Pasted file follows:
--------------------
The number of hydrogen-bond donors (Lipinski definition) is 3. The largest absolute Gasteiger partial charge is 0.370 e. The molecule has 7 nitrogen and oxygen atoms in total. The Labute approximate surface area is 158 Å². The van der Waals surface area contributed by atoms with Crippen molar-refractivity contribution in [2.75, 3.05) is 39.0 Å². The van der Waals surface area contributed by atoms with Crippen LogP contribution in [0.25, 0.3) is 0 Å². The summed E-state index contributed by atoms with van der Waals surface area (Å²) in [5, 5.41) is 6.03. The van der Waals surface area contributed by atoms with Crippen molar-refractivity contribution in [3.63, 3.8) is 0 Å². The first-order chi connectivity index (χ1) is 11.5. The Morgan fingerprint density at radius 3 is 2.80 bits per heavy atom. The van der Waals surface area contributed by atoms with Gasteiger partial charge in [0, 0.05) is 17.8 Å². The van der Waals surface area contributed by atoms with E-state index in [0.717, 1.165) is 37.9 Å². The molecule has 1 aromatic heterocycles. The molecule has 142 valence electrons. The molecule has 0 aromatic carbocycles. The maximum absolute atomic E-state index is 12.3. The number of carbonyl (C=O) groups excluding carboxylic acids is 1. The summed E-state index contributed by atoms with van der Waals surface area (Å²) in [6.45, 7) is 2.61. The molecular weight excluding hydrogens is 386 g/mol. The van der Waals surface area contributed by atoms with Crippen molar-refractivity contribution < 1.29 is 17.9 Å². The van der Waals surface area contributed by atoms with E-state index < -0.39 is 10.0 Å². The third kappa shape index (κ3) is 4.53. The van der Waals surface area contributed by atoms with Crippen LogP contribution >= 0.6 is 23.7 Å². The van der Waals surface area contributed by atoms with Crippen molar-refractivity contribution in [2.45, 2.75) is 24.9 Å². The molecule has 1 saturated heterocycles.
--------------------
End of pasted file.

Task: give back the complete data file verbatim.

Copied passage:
The number of hydrogen-bond donors (Lipinski definition) is 3. The largest absolute Gasteiger partial charge is 0.370 e. The molecule has 7 nitrogen and oxygen atoms in total. The Labute approximate surface area is 158 Å². The van der Waals surface area contributed by atoms with Crippen molar-refractivity contribution in [2.75, 3.05) is 39.0 Å². The van der Waals surface area contributed by atoms with Crippen LogP contribution in [0.25, 0.3) is 0 Å². The summed E-state index contributed by atoms with van der Waals surface area (Å²) in [5, 5.41) is 6.03. The van der Waals surface area contributed by atoms with Crippen molar-refractivity contribution in [3.63, 3.8) is 0 Å². The first-order chi connectivity index (χ1) is 11.5. The Morgan fingerprint density at radius 3 is 2.80 bits per heavy atom. The van der Waals surface area contributed by atoms with Gasteiger partial charge in [0, 0.05) is 17.8 Å². The van der Waals surface area contributed by atoms with E-state index in [0.717, 1.165) is 37.9 Å². The molecule has 1 aromatic heterocycles. The molecule has 142 valence electrons. The molecule has 0 aromatic carbocycles. The maximum absolute atomic E-state index is 12.3. The number of carbonyl (C=O) groups excluding carboxylic acids is 1. The summed E-state index contributed by atoms with van der Waals surface area (Å²) in [6.45, 7) is 2.61. The molecular weight excluding hydrogens is 386 g/mol. The van der Waals surface area contributed by atoms with Crippen molar-refractivity contribution < 1.29 is 17.9 Å². The van der Waals surface area contributed by atoms with E-state index < -0.39 is 10.0 Å². The third kappa shape index (κ3) is 4.53. The van der Waals surface area contributed by atoms with Crippen LogP contribution >= 0.6 is 23.7 Å². The van der Waals surface area contributed by atoms with Crippen molar-refractivity contribution in [2.45, 2.75) is 24.9 Å². The molecule has 1 saturated heterocycles.